A majority of U.S. adults – 62% – get news on social media, and 18% do so often, according to a new survey by Pew Research Center, conducted in association with the John S. and James L. Knight Foundation. In 2012, based on a slightly different question, 49% of U.S. adults reported seeing news on social media.1Still more.
But which social media sites have the largest portion of users getting news there? How many get news on multiple social media sites? And to what degree are these news consumers seeking online news out versus happening upon it while doing other things?
As part of an ongoing examination of social media and news, Pew Research Center analyzed the scope and characteristics of social media news consumers across nine social networking sites. This study is based on a survey conducted Jan. 12-Feb. 8, 2016, with 4,654 members of Pew Research Center’s American Trends Panel.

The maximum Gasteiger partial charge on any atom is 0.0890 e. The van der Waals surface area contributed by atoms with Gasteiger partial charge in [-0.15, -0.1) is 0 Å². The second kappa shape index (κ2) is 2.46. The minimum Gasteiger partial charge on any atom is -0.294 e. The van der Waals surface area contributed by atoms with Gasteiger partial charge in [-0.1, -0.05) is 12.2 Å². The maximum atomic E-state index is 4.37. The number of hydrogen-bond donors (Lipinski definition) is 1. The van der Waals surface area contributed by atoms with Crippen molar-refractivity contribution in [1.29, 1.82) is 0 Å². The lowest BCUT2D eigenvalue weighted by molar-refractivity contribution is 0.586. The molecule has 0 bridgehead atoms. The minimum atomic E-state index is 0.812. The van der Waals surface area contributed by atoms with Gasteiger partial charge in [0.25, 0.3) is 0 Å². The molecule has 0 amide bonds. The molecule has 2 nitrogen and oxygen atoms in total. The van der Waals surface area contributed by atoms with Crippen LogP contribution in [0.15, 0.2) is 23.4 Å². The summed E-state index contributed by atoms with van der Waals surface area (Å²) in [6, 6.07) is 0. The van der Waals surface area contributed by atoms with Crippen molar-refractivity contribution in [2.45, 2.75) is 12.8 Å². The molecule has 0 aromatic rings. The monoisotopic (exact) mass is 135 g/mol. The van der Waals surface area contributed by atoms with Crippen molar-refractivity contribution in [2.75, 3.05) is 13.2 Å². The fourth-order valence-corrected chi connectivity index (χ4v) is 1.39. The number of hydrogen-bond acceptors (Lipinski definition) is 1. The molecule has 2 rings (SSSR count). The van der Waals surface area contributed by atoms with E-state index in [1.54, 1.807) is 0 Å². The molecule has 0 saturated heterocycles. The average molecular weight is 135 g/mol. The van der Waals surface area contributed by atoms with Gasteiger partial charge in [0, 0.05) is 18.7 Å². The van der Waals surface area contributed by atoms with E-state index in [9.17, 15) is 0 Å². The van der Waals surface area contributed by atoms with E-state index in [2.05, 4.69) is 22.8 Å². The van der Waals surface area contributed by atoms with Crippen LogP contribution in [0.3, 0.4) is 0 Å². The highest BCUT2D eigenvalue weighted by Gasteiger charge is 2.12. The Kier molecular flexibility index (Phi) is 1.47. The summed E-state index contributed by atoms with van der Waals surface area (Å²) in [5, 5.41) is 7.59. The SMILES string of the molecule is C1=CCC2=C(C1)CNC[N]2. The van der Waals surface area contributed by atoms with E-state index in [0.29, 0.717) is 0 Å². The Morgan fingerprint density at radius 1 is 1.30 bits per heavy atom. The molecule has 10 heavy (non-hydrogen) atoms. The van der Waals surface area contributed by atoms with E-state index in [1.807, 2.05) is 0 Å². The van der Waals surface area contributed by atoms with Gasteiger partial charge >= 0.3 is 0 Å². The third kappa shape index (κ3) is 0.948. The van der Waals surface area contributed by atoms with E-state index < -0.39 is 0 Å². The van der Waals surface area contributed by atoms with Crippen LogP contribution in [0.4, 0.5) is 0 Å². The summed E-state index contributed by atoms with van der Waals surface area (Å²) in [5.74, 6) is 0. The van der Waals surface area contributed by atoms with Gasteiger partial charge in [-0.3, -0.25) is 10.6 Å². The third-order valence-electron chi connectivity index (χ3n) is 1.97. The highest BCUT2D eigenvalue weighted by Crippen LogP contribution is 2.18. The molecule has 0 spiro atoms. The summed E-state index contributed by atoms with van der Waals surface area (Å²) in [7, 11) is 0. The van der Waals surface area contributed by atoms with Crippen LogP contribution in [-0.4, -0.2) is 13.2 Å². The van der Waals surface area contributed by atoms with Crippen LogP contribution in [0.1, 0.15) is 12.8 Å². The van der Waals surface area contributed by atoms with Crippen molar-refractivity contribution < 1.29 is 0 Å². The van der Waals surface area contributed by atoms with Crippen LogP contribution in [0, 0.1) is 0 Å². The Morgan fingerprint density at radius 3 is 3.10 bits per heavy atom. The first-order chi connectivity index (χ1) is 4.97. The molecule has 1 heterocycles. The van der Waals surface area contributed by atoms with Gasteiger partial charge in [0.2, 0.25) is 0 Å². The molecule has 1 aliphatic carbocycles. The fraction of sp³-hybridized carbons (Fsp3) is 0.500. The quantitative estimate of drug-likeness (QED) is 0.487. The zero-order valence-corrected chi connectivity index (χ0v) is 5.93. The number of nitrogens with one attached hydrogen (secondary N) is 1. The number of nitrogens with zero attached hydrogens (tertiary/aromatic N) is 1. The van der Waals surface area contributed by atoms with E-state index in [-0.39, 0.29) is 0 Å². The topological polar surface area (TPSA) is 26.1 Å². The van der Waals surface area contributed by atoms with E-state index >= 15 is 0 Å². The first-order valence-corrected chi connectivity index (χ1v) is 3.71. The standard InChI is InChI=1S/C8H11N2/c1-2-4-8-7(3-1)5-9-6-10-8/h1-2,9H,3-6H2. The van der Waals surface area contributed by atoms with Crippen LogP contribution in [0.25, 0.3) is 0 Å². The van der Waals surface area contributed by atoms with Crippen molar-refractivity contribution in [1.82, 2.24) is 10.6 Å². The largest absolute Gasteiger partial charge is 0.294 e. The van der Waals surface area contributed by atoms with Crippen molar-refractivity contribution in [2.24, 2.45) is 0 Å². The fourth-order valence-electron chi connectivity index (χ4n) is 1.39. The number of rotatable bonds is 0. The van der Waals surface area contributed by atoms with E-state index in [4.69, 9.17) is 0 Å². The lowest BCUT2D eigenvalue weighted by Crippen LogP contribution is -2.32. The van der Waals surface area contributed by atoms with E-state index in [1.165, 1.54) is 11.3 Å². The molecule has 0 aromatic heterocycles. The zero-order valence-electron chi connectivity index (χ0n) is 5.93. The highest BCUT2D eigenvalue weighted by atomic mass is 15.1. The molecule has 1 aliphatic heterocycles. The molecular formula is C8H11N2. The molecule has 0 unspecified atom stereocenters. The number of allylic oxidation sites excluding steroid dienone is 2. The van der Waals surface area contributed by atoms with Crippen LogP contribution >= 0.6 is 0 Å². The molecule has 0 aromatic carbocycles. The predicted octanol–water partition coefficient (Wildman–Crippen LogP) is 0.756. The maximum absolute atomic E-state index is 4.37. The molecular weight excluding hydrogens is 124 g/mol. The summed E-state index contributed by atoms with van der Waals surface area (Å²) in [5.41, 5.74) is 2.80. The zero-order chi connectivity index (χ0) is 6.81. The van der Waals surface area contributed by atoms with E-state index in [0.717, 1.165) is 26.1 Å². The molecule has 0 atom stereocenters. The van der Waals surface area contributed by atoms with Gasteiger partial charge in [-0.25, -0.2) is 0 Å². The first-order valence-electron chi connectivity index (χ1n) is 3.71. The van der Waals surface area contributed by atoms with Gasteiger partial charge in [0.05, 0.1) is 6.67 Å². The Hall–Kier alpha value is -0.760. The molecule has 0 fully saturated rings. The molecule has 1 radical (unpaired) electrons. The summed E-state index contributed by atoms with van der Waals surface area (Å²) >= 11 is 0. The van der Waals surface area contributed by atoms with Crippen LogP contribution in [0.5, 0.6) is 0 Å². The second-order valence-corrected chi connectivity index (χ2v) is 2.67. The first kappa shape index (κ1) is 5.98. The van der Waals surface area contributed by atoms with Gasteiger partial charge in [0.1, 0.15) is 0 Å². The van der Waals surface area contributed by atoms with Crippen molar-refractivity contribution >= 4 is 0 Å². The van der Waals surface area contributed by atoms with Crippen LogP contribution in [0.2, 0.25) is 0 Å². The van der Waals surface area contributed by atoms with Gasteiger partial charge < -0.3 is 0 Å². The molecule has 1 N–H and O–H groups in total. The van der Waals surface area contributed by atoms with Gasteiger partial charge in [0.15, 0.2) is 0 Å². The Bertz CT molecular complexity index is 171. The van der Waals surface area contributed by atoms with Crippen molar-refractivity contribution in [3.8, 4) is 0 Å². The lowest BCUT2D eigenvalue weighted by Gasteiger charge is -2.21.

News plays a varying role across the social networking sites studied.2 Two-thirds of Facebook users (66%) get news on the site, nearly six-in-ten Twitter users (59%) get news on Twitter, and seven-in-ten Reddit users get news on that platform. On Tumblr, the figure sits at 31%, while for the other five social networking sites it is true of only about one-fifth or less of their user bases.
It is also useful to see how, when combined with the sites’ total reach, the proportion of users who gets news on each site translates to U.S. adults overall. Facebook is by far the largest social networking site, reaching 67% of U.S. adults. The two-thirds of Facebook users who get news there, then, amount to 44% of the general population. YouTube has the next greatest reach in terms of general usage, at 48% of U.S. adults. But only about a fifth of its users get news there, which amounts to 10% of the adult population. That puts it on par with Twitter, which has a smaller user base (16% of U.S. adults) but a larger portion getting news there...
Saturday, May 28, 2016
At Pew Research, "News Use Across Social Media Platforms 2016":